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The Supreme Court of the United States has agreed to hear the appeals over the termination of the Deferred Action for Childhood Arrivals (DACA) program during its next term. In its order, the Court consolidated three pending DACA appeals and granted one hour for oral argument. The Court is expected to decide, once and for all, whether the Trump administration can end the DACA program. A decision is not likely until spring or early summer of 2020.

President Obama implemented DACA in 2012. The program provides work authorization and protection from deportation to those brought to the United States as children. In 2017, the Trump administration moved to rescind DACA but three federal district courts issued nationwide preliminary injunctions, preventing the Trump administration from dismantling the program in its entirety. Since then, four federal appeals courts have ruled against the rescission of DACA. As a result, the Trump administration sought final review by the Supreme Court.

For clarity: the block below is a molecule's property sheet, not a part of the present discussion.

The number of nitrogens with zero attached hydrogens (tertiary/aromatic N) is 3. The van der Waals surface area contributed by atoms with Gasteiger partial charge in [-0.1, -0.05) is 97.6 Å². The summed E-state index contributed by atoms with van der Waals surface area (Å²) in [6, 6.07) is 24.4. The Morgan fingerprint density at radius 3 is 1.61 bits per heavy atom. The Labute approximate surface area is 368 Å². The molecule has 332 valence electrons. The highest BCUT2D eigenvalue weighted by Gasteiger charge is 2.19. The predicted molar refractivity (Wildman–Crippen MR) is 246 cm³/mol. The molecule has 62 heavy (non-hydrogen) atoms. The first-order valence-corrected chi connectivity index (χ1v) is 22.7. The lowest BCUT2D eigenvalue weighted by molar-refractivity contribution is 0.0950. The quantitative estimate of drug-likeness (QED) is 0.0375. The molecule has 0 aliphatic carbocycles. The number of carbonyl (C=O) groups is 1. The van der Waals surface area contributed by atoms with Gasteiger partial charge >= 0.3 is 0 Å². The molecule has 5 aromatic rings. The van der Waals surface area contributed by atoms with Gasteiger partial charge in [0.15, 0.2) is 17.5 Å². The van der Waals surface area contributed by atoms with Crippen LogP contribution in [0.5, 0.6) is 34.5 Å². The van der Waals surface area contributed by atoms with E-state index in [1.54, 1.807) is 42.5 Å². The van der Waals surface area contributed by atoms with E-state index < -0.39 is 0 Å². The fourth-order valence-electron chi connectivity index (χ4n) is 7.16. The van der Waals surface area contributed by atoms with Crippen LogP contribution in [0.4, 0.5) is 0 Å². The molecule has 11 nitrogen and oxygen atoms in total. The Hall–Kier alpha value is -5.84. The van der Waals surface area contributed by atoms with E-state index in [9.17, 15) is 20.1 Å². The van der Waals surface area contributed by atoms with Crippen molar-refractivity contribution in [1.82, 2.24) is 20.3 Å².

The administration is not expected to make any changes to DACA between now and the summer of 2020 unless a deal can be reached in Congress. The House of Representatives recently passed a bill that would provide a pathway to citizenship for foreign nationals who entered the United States before turning 18, but the bill is not expected to pass the Senate. In the meantime, DACA beneficiaries with valid employment authorization documents (EADs) may continue to work through the validity period of their EADs. They may also file for renewals as early as 150 days before the expiration of their EADs.

Ogletree Deakins’ Immigration Practice Group will continue to monitor developments with respect to DACA and will post updates on our immigration blog as additional information becomes available.


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Ogletree Deakins has one of the largest business immigration practices in the United States and provides a wide range of legal services for employers seeking temporary business visas and permanent residence on behalf of foreign national employees.

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